What gets measured gets done. This can certainly be said about "nonbillable" activities in law firms. For anyone familiar with attorneys, this is not surprising. Busy lawyers are tasked with competing demands for their very valuable—and very limited—time. And for lawyers, time is money—literally. So when there is client work to be done, anything that takes away from billing often ends up being put off until they have time—which sometimes means indefinitely.
But as competition for work has increased recently, law firms finally are being forced to focus on the one nonbillable activity that makes all the other billable activities possible: business development. As a result, attorneys have learned that successful business development takes time. So, not surprisingly, they are now searching for technology to make this process less time-consuming and more effective. One type of technology that can help enhance law firm business development efforts has actually been ubiquitous in other industries for years: the business development pipeline (of course, most other industries call it a sales pipeline, but let's not split hairs).
At its most basic, a pipeline is simply a way to track and report on business development efforts. Initially, when law firms began tracking business development opportunities, the original tool of choice was Excel. Even at some of the largest firms, lawyers often tended to gravitate to spreadsheets to track just about everything. There are several reasons: they are easy to use, they're on the desktop, they allow you to enter almost unlimited information, and they can even be used to print detailed lists and colorful charts and graphs. As a result, for many firms, Excel was a good place to start building basic business development pipelines.
The problem with spreadsheets, however, is that they have limitations. First off, they're "flat." Spreadsheets were designed for quick and easy entry of large amounts of basic, linear data such as the contact names and information for people or companies as well as other key details, which are the basic building blocks of a pipeline. But because spreadsheets are flat, they don't allow for ongoing tracking of important activities related to an opportunity or for capturing historical information such as last steps and next steps. This type of information can be incredibly important when trying to move opportunities forward or determine the best process for bringing in business.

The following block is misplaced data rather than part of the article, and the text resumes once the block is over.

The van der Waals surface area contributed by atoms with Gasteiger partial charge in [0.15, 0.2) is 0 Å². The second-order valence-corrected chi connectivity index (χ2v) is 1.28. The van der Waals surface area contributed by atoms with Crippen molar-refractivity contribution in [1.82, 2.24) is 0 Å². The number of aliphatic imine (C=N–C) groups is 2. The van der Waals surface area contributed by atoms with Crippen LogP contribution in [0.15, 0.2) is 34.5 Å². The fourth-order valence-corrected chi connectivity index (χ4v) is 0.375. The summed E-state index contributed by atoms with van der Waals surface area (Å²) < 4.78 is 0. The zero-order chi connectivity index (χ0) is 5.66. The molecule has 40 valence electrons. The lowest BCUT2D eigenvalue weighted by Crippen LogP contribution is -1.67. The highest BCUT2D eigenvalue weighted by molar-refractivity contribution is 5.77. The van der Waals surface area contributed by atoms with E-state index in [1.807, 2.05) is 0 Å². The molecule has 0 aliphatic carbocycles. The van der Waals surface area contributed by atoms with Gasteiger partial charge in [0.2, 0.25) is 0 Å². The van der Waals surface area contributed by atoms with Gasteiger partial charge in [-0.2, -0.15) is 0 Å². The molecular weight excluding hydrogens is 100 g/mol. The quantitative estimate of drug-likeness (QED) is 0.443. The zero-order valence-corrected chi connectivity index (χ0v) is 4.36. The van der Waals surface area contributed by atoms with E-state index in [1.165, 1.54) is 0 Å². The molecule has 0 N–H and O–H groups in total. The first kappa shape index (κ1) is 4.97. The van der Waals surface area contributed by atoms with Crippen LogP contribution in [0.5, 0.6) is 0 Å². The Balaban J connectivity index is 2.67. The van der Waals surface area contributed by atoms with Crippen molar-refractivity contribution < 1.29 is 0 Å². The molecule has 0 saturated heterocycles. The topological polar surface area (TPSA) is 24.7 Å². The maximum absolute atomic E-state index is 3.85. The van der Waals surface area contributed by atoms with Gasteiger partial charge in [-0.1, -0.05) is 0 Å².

This is where real pipeline software can help to take a law firm's business development to the next level. A true sales pipeline allows opportunities to be entered and linked to related people and companies. Pipelines also allow for entry of additional information such as activities related to an opportunity, which can then be assigned to the individuals who need to complete them. Once all the data is entered, a pipeline can also provide a perpetual history of the activities that took place during the business development cycle and reminders for activities to keep advancing the opportunities forward.
Sophisticated pipelines also can help to predict deal outcomes and project expected revenue. They can even be used to create dashboards and generate reports. By utilizing these types of analytics, lawyers can identify which opportunities may have become stalled or inactive and which ones may be "low hanging fruit," the opportunities that are most likely to yield the best results with the least effort.
Most importantly, pipelines provide a good way to hold attorneys accountable for developing business. Many firms have found that pipeline activity and progress reports can be effective tools to improve results and foster a bit of healthy competition in practice group meetings.
When some larger firms with sophisticated marketing departments began to realize the limitations of spreadsheets years ago, they started looking for alternatives. But because the profession had not been focused on sophisticated business development tracking in the past, there were not many choices of pipeline software available that could meet the specific needs of law firms.
So as an interim solution, some firms started testing CRM software such as Salesforce to help overcome the limitations of spreadsheets. While these CRM systems included advanced pipeline functionality, unfortunately they didn't make sense for a firm-wide deployment. Even though they had been commonly used for contact management in most other industries, because they were Web-based, could be extremely expensive, and were hosted in the cloud rather than inside a firm's firewall, the lawyers wouldn't embrace them.